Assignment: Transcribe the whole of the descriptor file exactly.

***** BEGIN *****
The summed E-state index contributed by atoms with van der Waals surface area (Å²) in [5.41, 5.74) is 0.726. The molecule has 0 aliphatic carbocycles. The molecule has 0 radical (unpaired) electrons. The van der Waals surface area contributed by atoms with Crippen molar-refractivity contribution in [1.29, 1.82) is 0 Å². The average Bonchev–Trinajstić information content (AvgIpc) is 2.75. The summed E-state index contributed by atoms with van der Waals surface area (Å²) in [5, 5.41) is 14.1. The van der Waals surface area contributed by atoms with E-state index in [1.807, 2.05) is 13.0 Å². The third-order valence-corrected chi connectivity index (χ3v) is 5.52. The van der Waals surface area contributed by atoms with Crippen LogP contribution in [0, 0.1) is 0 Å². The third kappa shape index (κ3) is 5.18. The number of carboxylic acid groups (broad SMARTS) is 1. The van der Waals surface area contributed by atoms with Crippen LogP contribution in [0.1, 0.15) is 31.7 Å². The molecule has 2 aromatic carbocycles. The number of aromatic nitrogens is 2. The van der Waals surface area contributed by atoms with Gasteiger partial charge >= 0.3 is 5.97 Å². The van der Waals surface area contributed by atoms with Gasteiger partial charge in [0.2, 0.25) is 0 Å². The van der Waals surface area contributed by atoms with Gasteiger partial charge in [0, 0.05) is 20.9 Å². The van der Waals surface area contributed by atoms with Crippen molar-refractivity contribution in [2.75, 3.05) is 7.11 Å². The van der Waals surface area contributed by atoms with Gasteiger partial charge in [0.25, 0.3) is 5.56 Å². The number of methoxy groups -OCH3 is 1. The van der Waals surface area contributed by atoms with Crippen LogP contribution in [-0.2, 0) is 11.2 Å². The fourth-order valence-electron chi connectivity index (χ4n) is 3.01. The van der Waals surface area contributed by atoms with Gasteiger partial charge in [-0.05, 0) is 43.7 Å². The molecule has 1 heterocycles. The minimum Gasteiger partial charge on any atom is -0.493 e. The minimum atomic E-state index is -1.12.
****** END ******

The summed E-state index contributed by atoms with van der Waals surface area (Å²) in [5.41, 5.74) is 0.726. The molecule has 0 aliphatic carbocycles. The molecule has 0 radical (unpaired) electrons. The van der Waals surface area contributed by atoms with Crippen molar-refractivity contribution in [1.29, 1.82) is 0 Å². The average Bonchev–Trinajstić information content (AvgIpc) is 2.75. The summed E-state index contributed by atoms with van der Waals surface area (Å²) in [5, 5.41) is 14.1. The van der Waals surface area contributed by atoms with E-state index in [1.807, 2.05) is 13.0 Å². The third-order valence-corrected chi connectivity index (χ3v) is 5.52. The van der Waals surface area contributed by atoms with Crippen LogP contribution in [0, 0.1) is 0 Å². The third kappa shape index (κ3) is 5.18. The number of carboxylic acid groups (broad SMARTS) is 1. The van der Waals surface area contributed by atoms with Crippen LogP contribution in [0.1, 0.15) is 31.7 Å². The molecule has 2 aromatic carbocycles. The number of aromatic nitrogens is 2. The van der Waals surface area contributed by atoms with Gasteiger partial charge >= 0.3 is 5.97 Å². The van der Waals surface area contributed by atoms with Gasteiger partial charge in [0.2, 0.25) is 0 Å². The van der Waals surface area contributed by atoms with Gasteiger partial charge in [0, 0.05) is 20.9 Å². The van der Waals surface area contributed by atoms with Crippen molar-refractivity contribution in [2.75, 3.05) is 7.11 Å². The van der Waals surface area contributed by atoms with Gasteiger partial charge in [0.25, 0.3) is 5.56 Å². The number of methoxy groups -OCH3 is 1. The van der Waals surface area contributed by atoms with Crippen LogP contribution in [-0.2, 0) is 11.2 Å². The fourth-order valence-electron chi connectivity index (χ4n) is 3.01. The van der Waals surface area contributed by atoms with Gasteiger partial charge in [-0.05, 0) is 43.7 Å². The molecule has 1 heterocycles. The minimum Gasteiger partial charge on any atom is -0.493 e. The minimum atomic E-state index is -1.12.